Credit Card Companies’ Sense of Entitlement Could Kill Mobile Payments

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You don’t have to be a rocket scientist to realize that companies which issue credit cards are threatened by smartphones and the advent of mobile payments. We’ve already seen such companies band together for their own ISIS system to compete against the likes of Google Wallet, which from the get-go has been jumping through hoops to be able to function in a landscape largely under their control. Now one is spelling out plain as day about just what they want from companies building mobile payment solutions: money.

Visa’s CEO Charlie Scharf explained that he believes “it is totally appropriate” for companies like Visa to demand fees from mobile payment operators. While it’s hardly surprising to learn that he feels that way, it’s interesting to see it so plainly admitted.

Traditionally, the merchants pay any fees for credit transactions. From what Scharf is saying, he thinks it’s fair to keep charging those merchants, but also demand money from middlemen like Google.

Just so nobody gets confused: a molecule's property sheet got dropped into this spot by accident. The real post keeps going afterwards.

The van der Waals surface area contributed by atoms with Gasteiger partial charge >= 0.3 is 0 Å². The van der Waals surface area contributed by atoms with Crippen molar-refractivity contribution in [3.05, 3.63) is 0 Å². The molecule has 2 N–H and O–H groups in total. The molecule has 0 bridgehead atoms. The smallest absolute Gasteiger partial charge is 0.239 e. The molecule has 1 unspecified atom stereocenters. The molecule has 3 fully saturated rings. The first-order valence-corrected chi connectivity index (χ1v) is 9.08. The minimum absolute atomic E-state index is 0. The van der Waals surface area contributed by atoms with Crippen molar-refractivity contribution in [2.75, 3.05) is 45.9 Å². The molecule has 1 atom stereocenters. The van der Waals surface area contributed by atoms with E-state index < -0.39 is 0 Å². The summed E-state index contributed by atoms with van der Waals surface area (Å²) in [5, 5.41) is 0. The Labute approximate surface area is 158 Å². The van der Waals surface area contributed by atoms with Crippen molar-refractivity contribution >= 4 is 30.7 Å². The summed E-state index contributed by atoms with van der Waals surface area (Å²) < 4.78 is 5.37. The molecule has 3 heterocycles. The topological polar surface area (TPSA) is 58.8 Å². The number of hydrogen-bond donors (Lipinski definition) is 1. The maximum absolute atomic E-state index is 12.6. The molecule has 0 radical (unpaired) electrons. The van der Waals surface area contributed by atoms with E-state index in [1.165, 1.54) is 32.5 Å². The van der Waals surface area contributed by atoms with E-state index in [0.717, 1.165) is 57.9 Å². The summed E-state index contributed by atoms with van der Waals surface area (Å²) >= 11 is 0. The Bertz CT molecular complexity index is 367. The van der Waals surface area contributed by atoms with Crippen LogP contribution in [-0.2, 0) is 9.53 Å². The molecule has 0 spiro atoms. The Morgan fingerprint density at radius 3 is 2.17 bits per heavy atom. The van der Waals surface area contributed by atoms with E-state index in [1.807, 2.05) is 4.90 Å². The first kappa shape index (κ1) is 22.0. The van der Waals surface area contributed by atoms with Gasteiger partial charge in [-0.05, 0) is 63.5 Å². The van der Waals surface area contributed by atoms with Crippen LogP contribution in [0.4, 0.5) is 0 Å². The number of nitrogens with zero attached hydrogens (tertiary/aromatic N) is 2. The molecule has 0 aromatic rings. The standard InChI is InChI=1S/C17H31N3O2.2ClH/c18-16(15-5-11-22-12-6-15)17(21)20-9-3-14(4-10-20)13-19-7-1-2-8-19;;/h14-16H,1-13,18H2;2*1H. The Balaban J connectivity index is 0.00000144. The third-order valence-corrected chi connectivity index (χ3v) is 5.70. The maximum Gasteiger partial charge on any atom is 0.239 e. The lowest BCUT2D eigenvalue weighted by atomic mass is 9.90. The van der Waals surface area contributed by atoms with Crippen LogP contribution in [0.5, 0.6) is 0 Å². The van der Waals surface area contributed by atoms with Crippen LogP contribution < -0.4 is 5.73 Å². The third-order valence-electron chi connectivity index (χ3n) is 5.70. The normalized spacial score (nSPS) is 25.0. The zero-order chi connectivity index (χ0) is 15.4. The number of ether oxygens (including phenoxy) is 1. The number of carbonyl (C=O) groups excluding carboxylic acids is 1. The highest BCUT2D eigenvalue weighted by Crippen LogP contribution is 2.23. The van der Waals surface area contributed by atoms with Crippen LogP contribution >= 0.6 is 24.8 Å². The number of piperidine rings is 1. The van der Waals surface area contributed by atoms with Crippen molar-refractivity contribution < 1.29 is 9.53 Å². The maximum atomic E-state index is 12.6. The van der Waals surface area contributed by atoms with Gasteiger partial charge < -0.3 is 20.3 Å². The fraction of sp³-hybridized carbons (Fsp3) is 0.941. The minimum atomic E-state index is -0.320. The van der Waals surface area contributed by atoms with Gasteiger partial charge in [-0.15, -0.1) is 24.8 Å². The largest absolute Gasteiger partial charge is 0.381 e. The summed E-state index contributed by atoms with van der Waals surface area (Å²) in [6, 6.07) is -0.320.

Should credit card companies actually make good on such threats, that could easily be the end of mobile payments as we know them, before they even get a chance to take off; after all, the margins have to be razor thin, with Google only profiting from the advertising insight it gains, and fees of even a couple percent on each transaction could be untenable.

Source: CNET

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About The Author
Stephen Schenck
Stephen has been writing about electronics since 2008, which only serves to frustrate him that he waited so long to combine his love of gadgets and his degree in writing. In his spare time, he collects console and arcade game hardware, is a motorcycle enthusiast, and enjoys trapping blue crabs. Stephen's first mobile device was a 624 MHz Dell Axim X30, which he's convinced is still a viable platform. Stephen longs for a market where phones are sold independently of service, and bandwidth is cheap and plentiful; he's not holding his breath. In the meantime, he devours smartphone news and tries to sort out the juicy bitsRead more about Stephen Schenck!